Do you find yourself annoyed with the amount of sweat your body releases on a daily basis? Do you ever worry sweating might even be bad for you? Well, don’t sweat it! In this article, we examine the purpose of sweat and its causes. And most importantly, we answer the pressing question, is sweating too much bad?
Your body naturally produces sweat to regulate its internal temperature. When your body temperature spikes, your nervous system instructs your sweat glands to release sweat to cool down your body. Humans have between 2 million to 4 million glands that secrete sweat. There are two different kinds of sweat glands: eccrine and apocrine.
There are several normal things that trigger sweat, such as hot or spicy foods, too much stress, physical activity, and heat. So, is sweating bad for you? No, it is not. Sweating is a natural and healthy function of your body.
Since sweating in general is healthy, you may wonder, is sweating too much bad?
First, let's take a closer look at excessive sweating. If you are sweating too much, it is likely due to hyperhidrosis, a health condition that causes you to sweat up to five times more than the average person. It affects about 1 in 20 people. There are two types of hyperhidrosis:
Most people know their usual sweating habits and the typical amount of sweat they produce in certain situations. However, you may be sweating too much if you encounter these types of scenarios:
If you experience one or more of these changes to your normal sweat habits, then you may suffer from excessive sweating or hyperhidrosis.
You may still be wondering, is it bad if you sweat a lot? In general, sweating too much is not medically harmful or life-threatening, unless you become dehydrated or overheated.
While excessive sweating may not be harmful to you physically, it can have a negative impact on your life. You may experience feelings of embarrassment, anxiety when shaking hands, distress when your sweat in public, and even social isolation. It may even limit your career advancement or interpersonal relationships due to the stigma.
Since excessive sweating may be an indication that something else is going on below the surface, you may wish to talk to your doctor about your symptoms. While there is no known cure for excessive sweating, there are medical treatment options to help manage it. Depending on your symptoms, your doctor may suggest treatments like prescription-strength antiperspirants, oral medication, Botox, among others.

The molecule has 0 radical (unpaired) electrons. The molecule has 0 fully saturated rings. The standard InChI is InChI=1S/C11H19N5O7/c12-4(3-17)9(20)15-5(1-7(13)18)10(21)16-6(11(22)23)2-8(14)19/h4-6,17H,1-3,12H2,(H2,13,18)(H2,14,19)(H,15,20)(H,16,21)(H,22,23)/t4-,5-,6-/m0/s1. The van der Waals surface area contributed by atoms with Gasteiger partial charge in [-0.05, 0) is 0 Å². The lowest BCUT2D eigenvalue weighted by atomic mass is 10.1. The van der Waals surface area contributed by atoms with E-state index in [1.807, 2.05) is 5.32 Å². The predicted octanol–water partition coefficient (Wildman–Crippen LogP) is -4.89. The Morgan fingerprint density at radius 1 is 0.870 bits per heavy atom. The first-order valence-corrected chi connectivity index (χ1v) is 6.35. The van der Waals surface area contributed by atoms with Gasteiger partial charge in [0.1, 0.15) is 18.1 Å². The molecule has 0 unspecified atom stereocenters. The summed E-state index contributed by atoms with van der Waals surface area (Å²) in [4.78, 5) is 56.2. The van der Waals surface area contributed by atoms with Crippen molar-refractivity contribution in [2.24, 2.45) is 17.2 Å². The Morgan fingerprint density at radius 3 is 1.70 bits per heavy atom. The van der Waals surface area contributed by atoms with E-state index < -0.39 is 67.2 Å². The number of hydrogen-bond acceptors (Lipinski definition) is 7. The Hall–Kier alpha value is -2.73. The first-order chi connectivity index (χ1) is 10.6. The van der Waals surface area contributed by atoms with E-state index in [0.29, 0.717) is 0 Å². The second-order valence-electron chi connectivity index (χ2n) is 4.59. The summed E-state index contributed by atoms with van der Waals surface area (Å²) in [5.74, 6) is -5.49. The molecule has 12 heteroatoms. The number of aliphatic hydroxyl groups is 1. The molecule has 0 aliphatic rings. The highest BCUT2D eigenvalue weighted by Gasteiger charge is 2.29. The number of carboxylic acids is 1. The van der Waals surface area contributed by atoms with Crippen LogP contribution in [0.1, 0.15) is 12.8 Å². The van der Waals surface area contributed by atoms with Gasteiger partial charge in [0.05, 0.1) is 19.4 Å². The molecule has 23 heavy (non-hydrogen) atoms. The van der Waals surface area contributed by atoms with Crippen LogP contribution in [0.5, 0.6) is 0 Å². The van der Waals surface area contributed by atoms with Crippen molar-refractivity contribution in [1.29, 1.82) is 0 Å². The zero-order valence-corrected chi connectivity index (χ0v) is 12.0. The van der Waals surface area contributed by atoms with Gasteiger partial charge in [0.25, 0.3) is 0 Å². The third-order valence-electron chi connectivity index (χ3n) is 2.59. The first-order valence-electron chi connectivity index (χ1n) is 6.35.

If you’re not ready to speak to your doctor, there are other ways to manage your excessive sweating. Here are some of our recommendations:
We also recommend wearing clothing designed to prevent sweat marks, like Ejis sweat proof undershirts and boxer briefs (buy from our shop or on Amazon). Our sweat proof basics are made premium micro modal fabric in combination with odor-fighting silver and an ultra-thin waterproof layer in the areas you need it the most. So even if you’re sweating more than usual, you can approach your day with the confidence that no one will see it!
Do you sweat after eating? For many people, it is commonplace to sweat after eating a spicy entree. It is perfectly normal to sweat after eating certain types of foods and drinking certain drinks. But what if you sweat during all of your meals or when you simply think about eating? How concerned should you be? Keep reading to discover what could potentially be causing this and what to do about it.
Do you ever get a chill, and then suddenly break out into a sweat without exerting yourself? You may be experiencing cold sweats and not even know it. But don’t fret, you are not alone in these experiences as cold sweating is a common symptom of various conditions. To fully understand what is happening, it is helpful to know the causes of cold sweats, and how to manage them. Keep reading to learn more about cold sweats and the conditions associated with them.